And it’s been “reconstructed” by several people– including Whit Stillman himself– in more recent times to take it from rough epistolary style to Austen’s more “mature” novel form.

    I do wish Stillman had kept the title “Lady Susan,” though. “Love and Freindship” is one of my favorite Austen works, and when I saw the title announced, I fainted, even though I should have known better.

    1. FTA: “Susan’s daughter Frederica (SUCH an unfortunate name).”

      IMO it’s better than “Morfydd”, the name of the actress playing her. (I’m sure it’s a perfectly lovely name in Wales, but elsewhere, probably not so much…)

    2. You fainted? Surely you learned the moral of Love and Freindship: “Run mad as often as you chuse; but do not faint.”

      I would love to see an adaptation of Love and Freindship.

  6. Great review! I couldn’t agree more. The film is witty and the cast is spot on. I especially like Kate Beckinsale, James Fleet, Frederica, and Stephen Fry (surprisingly handsome in his costume!). I also like the small vignettes and the music. However, there is something about the costumes and hair, and you are spot on. I am partial to the 1790’s, so I was looking forward to this film…. Very heavy hairstyles and some weird costume choices for Lady Susan and Chloe’s character. Too compact and heavy, lacking a certain je ne sais quoi…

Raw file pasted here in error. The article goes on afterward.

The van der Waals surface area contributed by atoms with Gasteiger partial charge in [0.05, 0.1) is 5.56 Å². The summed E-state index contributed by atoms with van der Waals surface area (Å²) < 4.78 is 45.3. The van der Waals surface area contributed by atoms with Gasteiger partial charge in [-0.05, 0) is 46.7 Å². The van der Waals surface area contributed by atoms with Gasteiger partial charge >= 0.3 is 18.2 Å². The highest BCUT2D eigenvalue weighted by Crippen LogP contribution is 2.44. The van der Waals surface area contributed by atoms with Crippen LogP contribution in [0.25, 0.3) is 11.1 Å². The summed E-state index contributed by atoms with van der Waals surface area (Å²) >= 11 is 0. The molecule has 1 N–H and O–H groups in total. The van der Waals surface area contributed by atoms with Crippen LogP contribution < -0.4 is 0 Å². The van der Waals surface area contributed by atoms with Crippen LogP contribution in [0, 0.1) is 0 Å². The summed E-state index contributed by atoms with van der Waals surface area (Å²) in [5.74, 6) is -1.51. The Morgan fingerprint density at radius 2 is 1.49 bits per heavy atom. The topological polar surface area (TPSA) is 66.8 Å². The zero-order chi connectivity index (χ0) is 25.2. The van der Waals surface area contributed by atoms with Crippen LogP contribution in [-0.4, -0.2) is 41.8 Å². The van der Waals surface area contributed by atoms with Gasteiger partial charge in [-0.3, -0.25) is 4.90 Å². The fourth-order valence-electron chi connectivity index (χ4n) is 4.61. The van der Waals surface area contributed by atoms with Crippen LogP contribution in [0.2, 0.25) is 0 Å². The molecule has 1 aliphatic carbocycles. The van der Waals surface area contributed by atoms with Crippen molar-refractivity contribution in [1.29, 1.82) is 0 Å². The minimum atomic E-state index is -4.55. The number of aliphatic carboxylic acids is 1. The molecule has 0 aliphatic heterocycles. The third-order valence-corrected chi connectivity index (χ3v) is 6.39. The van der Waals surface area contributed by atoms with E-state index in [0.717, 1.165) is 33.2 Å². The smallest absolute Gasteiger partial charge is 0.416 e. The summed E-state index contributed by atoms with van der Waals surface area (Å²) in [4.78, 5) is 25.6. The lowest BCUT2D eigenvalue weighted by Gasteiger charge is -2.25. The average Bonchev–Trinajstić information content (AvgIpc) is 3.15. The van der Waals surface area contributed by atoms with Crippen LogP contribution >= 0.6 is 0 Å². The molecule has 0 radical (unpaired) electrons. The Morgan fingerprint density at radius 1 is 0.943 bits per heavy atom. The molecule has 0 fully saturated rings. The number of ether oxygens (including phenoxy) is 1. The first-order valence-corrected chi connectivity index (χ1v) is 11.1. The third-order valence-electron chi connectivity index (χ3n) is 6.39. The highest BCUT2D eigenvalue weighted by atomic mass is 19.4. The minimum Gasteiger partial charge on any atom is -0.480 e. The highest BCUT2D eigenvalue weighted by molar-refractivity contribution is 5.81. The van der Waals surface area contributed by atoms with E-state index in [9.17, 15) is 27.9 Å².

7. Is there a reason why all of Beckinsale’s gown have a way too high neckline? Everyone else’s necklines end at the upper edge of their stays but Beckinsale’s look like they got crossbred with a turtleneck sweater.

    That really annoyed me more than anything else because that made all her gowns look instantly like a Victorian costume party version of the 18th century.

  8. The first two and the colors of all the Beckinsale feel very late 19thc to me. Am I wrong to think those dyes are off?

    1. Totally agree with you! I could be wrong, but the purple dress in particular screams artificial dyes to me (which weren’t invented until the mid-late 1800s). I mean, I guess you could get purple that vibrant by dyeing fabric a number of times with indigo and then overdyeing with madder root, but that’s going to be costly and you probably still won’t end up with something like that purple dress.

  9. “…and the pulled-up overskirt is much more 1775-85 than 1790-5”
    Can I just say how much I love you guys??!? My SO gets annoyed when we’re watching movies together because I have a tendency to say things like: “This movie is set in 1965, but that young women’s hair is from 1961 and that man’s jacket is from 1967.”

  10. How could I miss this? I love Jane Austen. Will have to see it on DVD. Costumes look good at first glance, but seeing the photos you uploaded, you can see the historical misses and WTF is with the men’s hair? Women’s is somewhat better.

  11. I really enjoyed this movie and thought (most of) the performances were fantastic with Kate Beckinsale and the guy who played Sir James Martin being my faves, although I admit I haven’t read the novella (bad Jane Austen fan!). I actually didn’t mind Alicia’s presence that much though I know what you mean about the American accent being jarring. I actually found the actress who played Mrs Vernon more irritating. There was just something about the way her mouth often moved, as if she was having real trouble getting it around the language of the script, I dunno.

    However, I was quite disappointed in the costumes, I thought they really wasted a great opportunity here, although I was prepared for it having seen some images prior to seeing the movie. I agree with all of your criticisms and have a few additional ones of my own!